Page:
The fact that Winx, who will turn six later this year, is expected to race throughout 2017 is a testament both to her talent and the sporting nature of her connections.

“The partners in Winx are primarily racing people,” said Kepitis. “She is a racehorse, and she enjoys racing. She shows us this by her competitive nature and will to win. I like to keep my horses happy, and Winx is happiest when she’s racing. Chris knows Winx the best, so we are guided by him. As my dad taught me, use the best people to give you the best outcome.”

Winx’s owners are aware that her popularity seems grows with every start, both in Australia and worldwide. Should Winx stay in form and continue to love the game, they are considering taking her abroad in 2018. However, that decision will ultimately be up to Waller and Winx.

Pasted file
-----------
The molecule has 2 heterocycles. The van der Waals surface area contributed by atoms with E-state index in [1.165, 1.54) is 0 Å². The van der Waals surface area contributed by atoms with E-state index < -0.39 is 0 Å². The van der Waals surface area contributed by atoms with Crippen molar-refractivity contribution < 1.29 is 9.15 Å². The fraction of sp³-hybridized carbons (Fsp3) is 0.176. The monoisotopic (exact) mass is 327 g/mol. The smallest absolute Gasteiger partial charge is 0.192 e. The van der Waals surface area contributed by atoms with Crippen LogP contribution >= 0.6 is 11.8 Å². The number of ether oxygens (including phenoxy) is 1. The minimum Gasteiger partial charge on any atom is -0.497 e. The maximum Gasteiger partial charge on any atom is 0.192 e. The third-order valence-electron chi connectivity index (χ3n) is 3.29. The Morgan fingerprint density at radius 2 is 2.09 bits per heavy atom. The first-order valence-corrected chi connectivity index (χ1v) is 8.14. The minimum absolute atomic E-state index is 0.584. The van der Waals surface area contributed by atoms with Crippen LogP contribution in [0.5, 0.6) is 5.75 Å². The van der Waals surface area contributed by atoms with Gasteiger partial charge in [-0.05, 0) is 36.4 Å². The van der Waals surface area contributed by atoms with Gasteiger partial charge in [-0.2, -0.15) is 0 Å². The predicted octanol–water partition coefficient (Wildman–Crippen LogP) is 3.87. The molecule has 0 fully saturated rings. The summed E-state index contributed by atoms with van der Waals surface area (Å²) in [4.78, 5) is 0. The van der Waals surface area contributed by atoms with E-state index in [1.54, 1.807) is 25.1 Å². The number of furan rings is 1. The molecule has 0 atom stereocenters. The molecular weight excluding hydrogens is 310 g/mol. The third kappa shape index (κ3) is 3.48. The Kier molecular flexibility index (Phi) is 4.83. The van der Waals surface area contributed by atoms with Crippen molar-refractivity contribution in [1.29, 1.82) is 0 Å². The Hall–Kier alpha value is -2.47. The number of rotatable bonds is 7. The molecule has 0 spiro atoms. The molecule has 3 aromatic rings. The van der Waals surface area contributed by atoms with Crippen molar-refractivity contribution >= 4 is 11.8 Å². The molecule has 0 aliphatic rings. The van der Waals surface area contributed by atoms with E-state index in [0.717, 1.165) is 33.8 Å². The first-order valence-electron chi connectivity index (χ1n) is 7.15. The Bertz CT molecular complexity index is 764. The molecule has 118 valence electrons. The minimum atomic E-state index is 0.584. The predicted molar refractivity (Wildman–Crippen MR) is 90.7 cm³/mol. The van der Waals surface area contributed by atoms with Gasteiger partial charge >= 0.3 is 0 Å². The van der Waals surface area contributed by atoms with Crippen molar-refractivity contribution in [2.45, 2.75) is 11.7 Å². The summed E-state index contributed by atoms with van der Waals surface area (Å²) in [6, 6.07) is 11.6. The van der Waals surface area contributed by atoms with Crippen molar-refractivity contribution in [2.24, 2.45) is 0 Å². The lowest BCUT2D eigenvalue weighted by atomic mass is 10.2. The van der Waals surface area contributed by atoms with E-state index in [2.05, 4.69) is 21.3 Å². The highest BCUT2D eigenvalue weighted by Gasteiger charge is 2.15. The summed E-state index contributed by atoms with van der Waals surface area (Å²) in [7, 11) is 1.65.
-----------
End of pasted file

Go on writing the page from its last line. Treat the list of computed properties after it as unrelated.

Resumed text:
“It’s touching to have Australia and the world love Winx so much,” said Kepitis. “There was a bit of disbelief for me in her early days, as I was a small part of the adoration given to both Octagonal and Lonhro, and I knew how hard this journey would be. Now to see this adoration all over the world makes me feel so proud.”

For the Tighes, who stayed in racing for 20 years without Group 1 success simply because they love the industry and the people within it, Winx continues to be both a blessing and a learning experience.

“It has been a very satisfying time for us,” said Tighe. “Winx’s popularity in Australia and around the world is something that has been a great learning curve for all involved. It is not something you can expect to happen, so we are all learning about how to adapt to the pressure and expectations involved. It is truly a life-changing experience.”

“At all times, her welfare is number one,” Tighe added. “She is obviously closely monitored to ensure that she keeps her zest for racing. If this was to change, we would review all plans immediately. Racing abroad is an option that we have discussed, but a firm decision will not be made until this year has almost concluded. We do see it as a great challenge, and one that would surely silence the critics about her stature in world racing. Either way, she will always be our champion.”